Tuesday, March 16, 2010

in breath

It's time for a great big in-breath again. We started out our semester with a bang -- 4 weeks of fairly intensive, structured school work focused on Language Arts and Humanities. That was a great big in-breath. Then we exhaled and relaxed a bit -- a week of science, then a week "off" (from schoolwork, but not all of our "extras"). I have to say, it was much-needed, but also plenty long enough. We all were feeling the need to focus again, and this was the perfect week, as we wrapped up both the Ecumenical Children's Choir program (see two posts ago) on Sunday and our Monday Homeschool Class session with our Share Day festivities yesterday.

The above is a photo of my Revolutionary Days class (minus three students), who presented a public reading of the Declaration of Independence for our Monday Homeschool community. J is 2nd from the right. The kids took turns reading paragraphs from the document, and did a fabulous job. They also made "Independence Shortcake" (with strawberries, blueberries and whipped cream -- red, white and blue, you see) and "Freedom Tea" (red raspberry tea -- the colonists began drinking herb and fruit teas when they started refusing to buy tea from the East India Trading Company, and called any variety of non-caffeinated tea "freedom tea") to share with everyone. It was a big hit! (And very, very yummy!)

Later in the day the drama class put on their show, which I blogged about in my last post.

These events made for a great transition back into a more focused school day for us. We have a new element in our morning now, playing with (and training) the puppy. (And on that note, check out my latest project: http://labradorianlife.blogspot.com/ .)

The weather is starting to be consistently good enough to walk in the mornings. I've shifted our spin-and-fold cycle after our walk to a song that better meets the season. I'm using a song from the Enki Education 1st Grade Movement CD call "The Cuckoo" but I've modified it to meet our needs as a spin-and-fold activity. So I sing "Oh, the cuckoo is a silly bird, and she spins as she flies" instead of the usual first two lines as the kids spin down the hall all 3 times, finishing the first verse the way it is written. For the fold on the way back, I sing the second verse as follows: The first time I sing "Oh the cuckoo hops along the ground down by the crystal stream, and she sings as she hops along of the coming of the spring," and the kids hop on the way back. The second time I sing "Oh the cuckoo rolls in the sand down by the crystal stream, and she sings as she rolls along of the coming of the spring," while the kids roll down the hall. (Today J asked me if cuckoos really do all that, and I said only this one crazy cuckoo!) The third time I sing "Oh the fox stalks the cuckoo down by the crystal stream, but he never quite catches her, except maybe in his dreams," while the kids crawl back down the hall.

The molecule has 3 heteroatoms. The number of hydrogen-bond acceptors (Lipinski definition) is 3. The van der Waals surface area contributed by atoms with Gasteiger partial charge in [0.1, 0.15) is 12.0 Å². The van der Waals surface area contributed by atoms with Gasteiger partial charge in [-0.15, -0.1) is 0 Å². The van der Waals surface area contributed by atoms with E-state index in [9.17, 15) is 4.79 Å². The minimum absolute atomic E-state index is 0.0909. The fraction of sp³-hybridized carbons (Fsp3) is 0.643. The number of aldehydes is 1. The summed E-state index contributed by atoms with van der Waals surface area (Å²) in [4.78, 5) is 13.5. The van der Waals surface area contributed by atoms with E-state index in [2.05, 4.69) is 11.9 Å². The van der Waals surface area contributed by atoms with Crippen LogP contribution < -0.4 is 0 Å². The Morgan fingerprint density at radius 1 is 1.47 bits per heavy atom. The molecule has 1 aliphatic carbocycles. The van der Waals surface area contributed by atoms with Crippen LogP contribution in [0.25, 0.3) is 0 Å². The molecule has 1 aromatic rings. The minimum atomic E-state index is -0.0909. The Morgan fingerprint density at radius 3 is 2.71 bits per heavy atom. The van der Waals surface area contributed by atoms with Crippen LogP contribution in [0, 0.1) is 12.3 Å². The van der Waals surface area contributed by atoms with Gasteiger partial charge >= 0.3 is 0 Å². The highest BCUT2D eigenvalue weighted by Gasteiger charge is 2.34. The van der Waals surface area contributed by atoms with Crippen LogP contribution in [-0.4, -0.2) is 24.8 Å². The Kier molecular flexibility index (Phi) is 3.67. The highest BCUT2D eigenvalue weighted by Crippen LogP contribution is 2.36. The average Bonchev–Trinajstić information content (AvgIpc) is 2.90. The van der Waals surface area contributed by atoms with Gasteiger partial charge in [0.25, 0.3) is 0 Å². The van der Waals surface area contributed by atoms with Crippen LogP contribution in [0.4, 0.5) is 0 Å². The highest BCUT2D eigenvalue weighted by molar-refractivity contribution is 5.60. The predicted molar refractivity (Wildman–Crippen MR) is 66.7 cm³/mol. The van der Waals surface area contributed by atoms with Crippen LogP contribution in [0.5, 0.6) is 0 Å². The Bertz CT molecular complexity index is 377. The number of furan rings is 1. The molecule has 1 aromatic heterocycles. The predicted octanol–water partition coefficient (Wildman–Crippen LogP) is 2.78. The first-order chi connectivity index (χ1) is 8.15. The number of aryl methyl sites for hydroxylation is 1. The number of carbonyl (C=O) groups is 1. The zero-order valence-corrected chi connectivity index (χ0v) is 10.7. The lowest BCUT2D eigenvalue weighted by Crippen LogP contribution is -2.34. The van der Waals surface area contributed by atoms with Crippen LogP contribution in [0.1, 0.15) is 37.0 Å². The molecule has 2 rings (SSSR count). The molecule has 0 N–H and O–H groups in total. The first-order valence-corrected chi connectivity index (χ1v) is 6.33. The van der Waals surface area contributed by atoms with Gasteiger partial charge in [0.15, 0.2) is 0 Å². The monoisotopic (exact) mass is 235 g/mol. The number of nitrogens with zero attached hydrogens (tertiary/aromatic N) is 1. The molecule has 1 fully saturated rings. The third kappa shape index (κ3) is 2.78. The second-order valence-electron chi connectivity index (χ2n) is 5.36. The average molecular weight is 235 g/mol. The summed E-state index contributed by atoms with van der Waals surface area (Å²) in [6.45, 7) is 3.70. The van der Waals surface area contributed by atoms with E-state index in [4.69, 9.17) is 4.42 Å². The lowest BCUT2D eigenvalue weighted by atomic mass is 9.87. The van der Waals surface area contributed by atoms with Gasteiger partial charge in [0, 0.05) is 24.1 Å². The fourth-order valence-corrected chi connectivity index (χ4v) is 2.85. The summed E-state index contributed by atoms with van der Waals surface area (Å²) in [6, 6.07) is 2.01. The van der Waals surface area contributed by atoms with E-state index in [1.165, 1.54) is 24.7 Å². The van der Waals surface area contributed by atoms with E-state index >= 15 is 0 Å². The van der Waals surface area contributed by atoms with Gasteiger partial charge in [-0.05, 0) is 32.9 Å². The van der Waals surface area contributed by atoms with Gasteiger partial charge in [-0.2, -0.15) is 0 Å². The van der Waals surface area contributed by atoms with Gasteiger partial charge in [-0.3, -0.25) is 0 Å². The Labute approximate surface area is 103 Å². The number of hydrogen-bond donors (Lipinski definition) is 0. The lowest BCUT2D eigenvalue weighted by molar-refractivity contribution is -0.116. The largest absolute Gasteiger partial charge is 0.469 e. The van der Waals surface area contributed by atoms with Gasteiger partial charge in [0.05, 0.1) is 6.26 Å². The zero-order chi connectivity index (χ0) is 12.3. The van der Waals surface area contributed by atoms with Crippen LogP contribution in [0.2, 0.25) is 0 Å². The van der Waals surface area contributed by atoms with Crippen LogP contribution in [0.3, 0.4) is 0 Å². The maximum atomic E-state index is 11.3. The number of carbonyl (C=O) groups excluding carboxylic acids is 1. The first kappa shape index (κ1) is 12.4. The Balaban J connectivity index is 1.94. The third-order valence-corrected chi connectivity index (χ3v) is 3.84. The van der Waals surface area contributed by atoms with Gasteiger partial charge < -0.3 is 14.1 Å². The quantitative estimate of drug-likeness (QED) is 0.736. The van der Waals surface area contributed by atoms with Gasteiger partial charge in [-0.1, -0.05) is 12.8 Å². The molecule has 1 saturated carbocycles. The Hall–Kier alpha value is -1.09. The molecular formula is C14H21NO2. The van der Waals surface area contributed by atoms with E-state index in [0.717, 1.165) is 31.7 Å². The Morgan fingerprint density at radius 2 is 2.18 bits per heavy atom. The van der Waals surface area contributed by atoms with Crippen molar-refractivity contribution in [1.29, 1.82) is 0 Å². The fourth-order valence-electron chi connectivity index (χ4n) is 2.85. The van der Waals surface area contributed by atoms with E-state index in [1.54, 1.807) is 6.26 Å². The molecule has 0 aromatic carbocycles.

The kids' journal entries for today, J's above, Zoo Boy's below.

We're starting on three weeks of concentrated math work, while sticking with our Western European cultural theme. Today we read the "Grandfather's Family" story from the Enki Education 1st Grade Math curriculum -- it's the last little bit of 1st grade we need to finish up, and is about working with the math fact families.

For practice work, we've finally made it through the "alphabet-8s" lower case alphabet. J is more than ready to move on, he is now forming all of his lower case letters correctly 100% of the time, so for handwriting practice now he is writing stanzas of our poem of the week (I'll post it when he's finished with it in a few days). Zoo Boy has asked for a bit more remedial type help for a few of the letters, so besides that he mostly will be working towards weaning off those 8s by writing the alphabet every day until he's got them all down.

I surprised the boys today by making all of their answers the same on their 4 processes grids. We'll be reviewing some of the rhymes that reinforce the rote understanding of math facts, starting with all the combinations that add up to 10. A nice intro to our fact family work!

Also pertinent to our fact family work is the cuisenaire rod worksheets the kids have been working on during practice. In this sheet (this is Zoo Boy's work, as was the addition worksheet above), they were figuring out how many different ways you could make up "9". We'll be using the cuisenaire rod colors in many of our math games in the coming weeks. (Stay tuned to see that in action!)

With the weather being absolutely gorgeous after our rain-filled weekend, we just had to spend some of the afternoon outdoors. We took the puppy down to my favorite frog pond (just a few miles from the house in the state forest). We saw bunches of 2nd year bullfrog tadpoles, fresh from hibernation.

When we got home, the kids worked on a stained glass window type craft. I'll be showcasing our Western European crafts in a single post at some point over the next several weeks. We've been getting together with T and D (who are also working with the Western European cultures right now) to explore Italian crafts, and we've done a bunch on our own here at home as well.

All in all, we've slipped easily back into the groove, refreshed from our out-breath and breathing in deeply!

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